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Best Distracted Driving Apps

Apps that Can Help Stop the Temptation of Texting and Driving

Distracted driving and texting and driving have become a growing problem across the country. With texting and driving accidents on the rise, individuals are looking for ways to help keep the distractions at bay and make them safer drivers. While some people are disciplined enough to ignore the buzzes and beeps their cell phones make while behind the wheel, others have a harder time resisting the urge to pick up the phone. Here are some popular smartphone apps that can help stop the temptation.

Sprint’s Drive First App

Sprint’s Drive First app automatically activates and locks the phone when it senses the car has reached a speed of 10 mph. While most features are locked, users have the option to choose five contacts whose calls will ring through and can also choose three applications to still be accessed even when Drive First is activated. When the phone is in Bluetooth or hands-free mode, the user has the ability to call anyone they would like and parents have the option of monitoring the app’s activity from Sprint’s website.

It is important to note, however, that installing Drive First involves installing two different apps and using a phone number and password to sign in, which can be time consuming. While this is inconvenient for some, the added feature of being able to monitor the app’s activity online is a great asset for parents of young drivers. Another downfall of this app is that on the list of applications that can remain active, text messaging is one of them, almost defeating the purpose of the app stopping texting and driving.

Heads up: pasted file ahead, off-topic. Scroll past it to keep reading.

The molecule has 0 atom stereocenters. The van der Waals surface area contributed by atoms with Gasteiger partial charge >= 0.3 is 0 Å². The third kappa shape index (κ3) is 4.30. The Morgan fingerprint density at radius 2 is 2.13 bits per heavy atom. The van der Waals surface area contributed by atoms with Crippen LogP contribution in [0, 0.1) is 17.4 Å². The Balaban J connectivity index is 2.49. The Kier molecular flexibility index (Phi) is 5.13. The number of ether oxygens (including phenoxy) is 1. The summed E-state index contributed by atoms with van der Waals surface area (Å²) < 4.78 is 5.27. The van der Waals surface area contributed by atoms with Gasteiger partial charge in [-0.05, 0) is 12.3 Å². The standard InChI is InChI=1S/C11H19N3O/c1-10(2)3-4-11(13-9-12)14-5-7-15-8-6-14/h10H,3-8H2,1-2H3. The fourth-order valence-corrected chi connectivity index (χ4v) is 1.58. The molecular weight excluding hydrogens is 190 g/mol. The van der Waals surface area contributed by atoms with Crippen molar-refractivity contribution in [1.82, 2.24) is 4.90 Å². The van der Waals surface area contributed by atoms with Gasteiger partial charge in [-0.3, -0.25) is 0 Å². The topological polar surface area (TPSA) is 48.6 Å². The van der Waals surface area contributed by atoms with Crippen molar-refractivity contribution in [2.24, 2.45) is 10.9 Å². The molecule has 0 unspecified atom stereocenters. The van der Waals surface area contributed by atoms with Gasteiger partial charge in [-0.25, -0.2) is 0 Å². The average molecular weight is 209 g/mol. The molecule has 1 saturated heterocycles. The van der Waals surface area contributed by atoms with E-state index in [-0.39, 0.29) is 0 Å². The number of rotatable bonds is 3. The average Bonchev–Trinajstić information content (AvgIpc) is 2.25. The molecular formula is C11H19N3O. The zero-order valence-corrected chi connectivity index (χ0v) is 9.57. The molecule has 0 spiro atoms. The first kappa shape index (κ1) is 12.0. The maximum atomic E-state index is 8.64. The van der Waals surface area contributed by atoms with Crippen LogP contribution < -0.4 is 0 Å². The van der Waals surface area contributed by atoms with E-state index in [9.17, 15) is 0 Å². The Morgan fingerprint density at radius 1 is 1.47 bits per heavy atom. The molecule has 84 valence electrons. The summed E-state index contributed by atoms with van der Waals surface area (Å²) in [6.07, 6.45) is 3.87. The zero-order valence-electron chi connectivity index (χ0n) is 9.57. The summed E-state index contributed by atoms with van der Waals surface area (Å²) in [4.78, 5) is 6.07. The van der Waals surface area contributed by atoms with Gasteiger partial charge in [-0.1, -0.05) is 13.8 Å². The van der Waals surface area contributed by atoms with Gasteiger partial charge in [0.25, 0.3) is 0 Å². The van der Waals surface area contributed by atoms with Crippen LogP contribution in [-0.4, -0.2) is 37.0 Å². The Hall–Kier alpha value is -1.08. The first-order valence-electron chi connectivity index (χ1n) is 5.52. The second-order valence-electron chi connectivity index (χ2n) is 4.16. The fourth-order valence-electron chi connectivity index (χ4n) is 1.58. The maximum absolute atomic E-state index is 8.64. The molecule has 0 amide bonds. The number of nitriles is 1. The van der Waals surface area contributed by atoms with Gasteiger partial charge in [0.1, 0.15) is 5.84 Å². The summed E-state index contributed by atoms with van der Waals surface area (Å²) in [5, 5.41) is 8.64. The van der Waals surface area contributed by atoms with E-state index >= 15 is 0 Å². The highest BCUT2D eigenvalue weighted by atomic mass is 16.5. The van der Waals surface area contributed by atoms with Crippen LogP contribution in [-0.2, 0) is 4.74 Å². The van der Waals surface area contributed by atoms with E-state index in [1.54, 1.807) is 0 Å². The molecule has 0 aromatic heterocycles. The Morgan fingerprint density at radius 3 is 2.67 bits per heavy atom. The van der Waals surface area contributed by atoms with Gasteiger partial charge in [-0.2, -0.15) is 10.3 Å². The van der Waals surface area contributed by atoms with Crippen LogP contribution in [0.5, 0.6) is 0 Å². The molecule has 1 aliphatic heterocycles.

AT&T’s DriveMode

AT&T’s DriveMode has more limitations on what can be used than the Drive First app. First, the app will automatically activate when the car reaches a speed of 25 mph. When the phone is locked, the user can only choose from five contacts to call, even if they are using a Bluetooth device. Additionally, the only applications that will work while the DriveMode app is activated are the navigation applications and music applications – any text messaging applications are disabled while DriveMode is active.

DriveMode seems to be much easier to setup than some of the other distracted driving apps. Another important note to make is that it does take a minute or two for the app to activate after the car reaches 25 mph and will take 5 minutes to deactivate after the car slows down – this is great for preventing the app from deactivating at stop lights. While the text messaging applications are disabled, music and navigation apps still require the user to touch the screen to change songs or repeat directions.

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*Photo Courtesy of Robert Scoble via Creative Commons License